# Matrix inverse not able to be calculated while determinant is non-zero

I was attempting to calculate an OLS regression in R when I saw some strange things. The inverse of a square matrix does not exist if and only if the determinants is 0. Also, the matrix must be of full rank.

So not sure how the below is possible:

> dim(X)
 20000    51
> det(t(X) %*% X)
 3.863823e+161 #non-zero

> solve(t(X) %*% X)
Error in solve.default(t(X) %*% X) :
system is computationally singular: reciprocal condition number = 3.18544e-17


Why is solve() throw an error when trying to calculate the inverse when we know the determinant is not zero? What am I missing here?

Checked that the matrix has full rank:

> qr(t(X) %*% X)$rank  51  But then just to test further I reassigned one of the X columns to the same value of another: > X[,2] = X[,3]  Thus, two columns of the X matrix are now the same. > qr(t(X) %*% X)$rank
 50


We now can confirm the X'X matrix is not of full rank.

> det(t(X) %*% X)
 1.634637e+138


But the determinant is still not equal to 0? How is this possible and what am I missing?

• As a general comment, you do not need to invert a matrix to solve an OLS regression. A much superior strategy is to explicitly solve the system of equations. – Matthew Drury Jan 13 '16 at 19:36
• More elaboration on Matthew's point can be found here. stats.stackexchange.com/questions/160179/… But generally, a key lesson that you will learn when doing mathematics on computers is that formulas like the normal equation are sometimes of little practical utility, even if they're mathematically helpful. – Reinstate Monica Jan 13 '16 at 19:38
• @MatthewDrury@user777 I am aware that you can use SVD and the Moore-Penrose's pseudoinverse, or QR... this was not my point in asking the question. It was simply regarding the apparent violation of the invertible matrix theorem. – Rex.32 Jan 13 '16 at 20:36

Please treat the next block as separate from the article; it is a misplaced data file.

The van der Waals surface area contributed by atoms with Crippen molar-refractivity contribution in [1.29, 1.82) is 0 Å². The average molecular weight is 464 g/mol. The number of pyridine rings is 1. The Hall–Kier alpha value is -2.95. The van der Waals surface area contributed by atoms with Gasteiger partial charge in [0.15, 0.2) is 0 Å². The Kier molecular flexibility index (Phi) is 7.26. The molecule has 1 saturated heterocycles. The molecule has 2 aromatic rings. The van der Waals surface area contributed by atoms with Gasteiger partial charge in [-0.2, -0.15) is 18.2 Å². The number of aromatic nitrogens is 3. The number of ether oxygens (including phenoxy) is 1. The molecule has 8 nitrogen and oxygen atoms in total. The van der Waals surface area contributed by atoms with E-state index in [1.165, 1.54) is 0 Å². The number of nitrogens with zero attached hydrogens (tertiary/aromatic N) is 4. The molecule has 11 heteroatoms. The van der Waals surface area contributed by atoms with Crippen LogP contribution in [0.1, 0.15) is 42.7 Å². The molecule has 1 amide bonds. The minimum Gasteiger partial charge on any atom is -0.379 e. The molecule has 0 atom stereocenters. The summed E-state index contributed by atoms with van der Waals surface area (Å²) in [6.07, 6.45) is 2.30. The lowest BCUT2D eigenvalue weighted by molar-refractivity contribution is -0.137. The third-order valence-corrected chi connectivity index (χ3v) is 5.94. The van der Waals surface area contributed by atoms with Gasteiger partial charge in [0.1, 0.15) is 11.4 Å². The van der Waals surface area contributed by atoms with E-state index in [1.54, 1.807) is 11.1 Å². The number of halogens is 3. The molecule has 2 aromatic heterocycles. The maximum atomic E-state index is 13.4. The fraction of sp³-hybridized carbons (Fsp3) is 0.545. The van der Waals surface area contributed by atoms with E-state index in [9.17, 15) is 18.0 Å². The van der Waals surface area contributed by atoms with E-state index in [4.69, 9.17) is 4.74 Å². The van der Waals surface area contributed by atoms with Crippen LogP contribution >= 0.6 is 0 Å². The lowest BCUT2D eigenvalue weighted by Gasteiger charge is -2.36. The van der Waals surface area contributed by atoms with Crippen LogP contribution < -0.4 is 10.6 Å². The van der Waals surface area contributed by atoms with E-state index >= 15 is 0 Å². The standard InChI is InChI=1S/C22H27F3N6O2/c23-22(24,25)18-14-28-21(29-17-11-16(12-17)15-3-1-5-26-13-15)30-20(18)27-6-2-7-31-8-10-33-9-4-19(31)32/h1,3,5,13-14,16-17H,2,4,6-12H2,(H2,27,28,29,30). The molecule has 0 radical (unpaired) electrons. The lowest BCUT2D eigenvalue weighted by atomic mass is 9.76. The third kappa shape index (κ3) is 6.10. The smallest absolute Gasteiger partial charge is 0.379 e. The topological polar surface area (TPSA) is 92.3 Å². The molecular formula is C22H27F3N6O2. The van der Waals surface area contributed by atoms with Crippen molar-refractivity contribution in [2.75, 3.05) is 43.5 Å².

• This may be helpful -- the numbers world from the point of view of a computer: ideas.repec.org/p/boc/scon14/22.html. A more dramatic explanation of the roundoff error is here: imdb.com/title/tt0151804. – StasK Jan 13 '16 at 21:15

My guess is that the numbers are too big (the determinant is large) and you're running into a computational problem.

I was able to replicate your error by running:

> X <- cbind(1,exp(rexp(100,rate=1/50)))
> det(t(X) %*% X)
 5.156683e+126
> solve(t(X) %*% X)
> Error in solve.default...


The problem is numerical. You might be able to solve it by making some transformation of your $X$ matrix that makes the numbers smaller but allows you to work out what $\left(X'X\right)^{-1}$ is.

• seems to be the cas, thank you. It is counter intuitive since my X matrix is centered around 0 and has no values greater in abs value than 15, but seems the t(X) %*% X created some large number due to the sheer volume, however not larger than E^6. – Rex.32 Jan 13 '16 at 20:51
• When the coefficients are on the order of $10^6$, the numbers involved in a $51\times 51$ determinant are on the order of $(10^6)^{51}=10^{306}$. If you wind up with a result of $10^{161}$, you may therefore have lost up to $145$ significant figures! – whuber Jan 14 '16 at 0:06

The method for determinant is different than the method for inverting a matrix. The determinant uses a lower upper decomposition. The determinant of a product is the product of determinants. The L is approximately very small and the U is approximately very large. At 16 point digit precision the very small number is rounded too large and the product explodes when it's actually 0.

I would trust the solve command. The matrix is singular. The r help says "you shouldn't use det for solving any problems".

It looks like there's a similar question here, and I'd suggest a similar exploration.

What is the condition number of your matrix? Your matrix may be nearly singular, although I suspect that's unlikely.

What about the scale of $X$? What are its max values? Your determinant may be overflowing due to scaling issues, in which case you can decrease the values of the matrix by some constant factor.

I also agree with the commenters -- there's no need to explicitly invert a matrix to solve linear regression.